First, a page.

- Bring your palms together at your heart center, and firmly press your elbows against the inside of your knees. This will help to open your hips even further.
- After five breaths, release the hands to the floor and walk them away from your feet to increase the stretch in the hips and lower back. Press the heels down and hold for another five breaths.
Purpose of this stretch: While this is a great stretch for releasing tension in my hip flexors (especially my psoas muscle), I love pressing the heel of my straight leg back to stretch one arch of my foot at a time. This is a great stretch to get the calves warmed up before Down Dog (which is the next stretch I do).
- Starting in a plank position with the shoulders over the wrists, step your left foot forward to the outside of your left hand.
- Hold for five breaths, actively pressing the right heel back.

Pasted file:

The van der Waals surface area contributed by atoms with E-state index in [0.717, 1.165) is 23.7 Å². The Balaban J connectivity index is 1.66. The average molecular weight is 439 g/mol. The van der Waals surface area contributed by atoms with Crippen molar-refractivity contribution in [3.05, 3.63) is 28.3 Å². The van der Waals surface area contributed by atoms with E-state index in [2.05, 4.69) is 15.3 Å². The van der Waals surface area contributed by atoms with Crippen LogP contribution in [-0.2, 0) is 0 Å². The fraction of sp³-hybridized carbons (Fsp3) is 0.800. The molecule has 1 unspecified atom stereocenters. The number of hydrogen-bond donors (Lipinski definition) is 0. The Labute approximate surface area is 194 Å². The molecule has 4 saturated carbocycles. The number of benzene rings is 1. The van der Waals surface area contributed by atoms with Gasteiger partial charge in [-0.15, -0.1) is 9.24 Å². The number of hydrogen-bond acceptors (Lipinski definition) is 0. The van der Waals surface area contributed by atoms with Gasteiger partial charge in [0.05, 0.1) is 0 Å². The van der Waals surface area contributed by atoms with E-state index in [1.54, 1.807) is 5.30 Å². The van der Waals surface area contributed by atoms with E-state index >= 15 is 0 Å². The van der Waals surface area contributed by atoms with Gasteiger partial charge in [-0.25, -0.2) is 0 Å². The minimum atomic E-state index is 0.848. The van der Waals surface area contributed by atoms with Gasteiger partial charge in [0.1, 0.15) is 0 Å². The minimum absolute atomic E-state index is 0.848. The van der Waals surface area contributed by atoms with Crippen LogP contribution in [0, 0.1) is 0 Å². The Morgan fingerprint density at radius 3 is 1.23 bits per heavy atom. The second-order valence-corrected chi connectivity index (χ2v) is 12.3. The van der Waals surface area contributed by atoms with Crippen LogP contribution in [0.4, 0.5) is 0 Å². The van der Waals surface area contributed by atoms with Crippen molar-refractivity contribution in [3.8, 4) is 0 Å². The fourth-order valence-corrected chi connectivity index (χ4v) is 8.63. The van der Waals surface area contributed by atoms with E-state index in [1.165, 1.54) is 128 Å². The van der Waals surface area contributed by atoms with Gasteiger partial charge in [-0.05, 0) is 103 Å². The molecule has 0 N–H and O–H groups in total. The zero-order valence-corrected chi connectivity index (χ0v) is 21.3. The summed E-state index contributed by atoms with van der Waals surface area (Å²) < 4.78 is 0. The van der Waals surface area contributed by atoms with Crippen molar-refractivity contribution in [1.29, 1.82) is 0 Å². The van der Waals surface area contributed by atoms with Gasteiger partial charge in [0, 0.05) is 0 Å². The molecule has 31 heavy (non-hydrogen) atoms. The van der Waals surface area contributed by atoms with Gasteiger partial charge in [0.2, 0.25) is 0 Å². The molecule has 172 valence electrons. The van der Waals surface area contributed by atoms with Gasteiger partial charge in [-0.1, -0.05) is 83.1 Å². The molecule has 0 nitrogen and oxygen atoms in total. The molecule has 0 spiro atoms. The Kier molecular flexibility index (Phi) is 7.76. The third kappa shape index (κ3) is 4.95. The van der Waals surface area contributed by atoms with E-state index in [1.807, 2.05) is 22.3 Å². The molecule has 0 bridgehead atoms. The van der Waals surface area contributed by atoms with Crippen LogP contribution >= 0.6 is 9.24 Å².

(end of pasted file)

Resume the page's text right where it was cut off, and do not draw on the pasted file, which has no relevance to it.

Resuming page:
- Step the left foot back and repeat with the right knee bent for another five breaths.
Tip-Toe Three-Legged Dog
Purpose of this stretch: I love stretching my feet and calves in Down Dog, Three-Legged Dog, and Tip-Toe Three-Legged Dog because I can focus on one side at a time.
- From a plank position, lift your hips up, coming into the upside down V position known as Downward Dog. Hold here for five breaths, pressing the heels toward the floor to stretch the calves.
- Step the feet together so the big toes are touching. Inhale to raise your left leg into the air, holding Three-Legged Dog for five breaths.
- Then come into Tip-Toe Three-Legged Dog by lifting the right heel as high as you can to stretch the arch of the right foot, as you simultaneously circle the left foot in all directions (this feels so good!).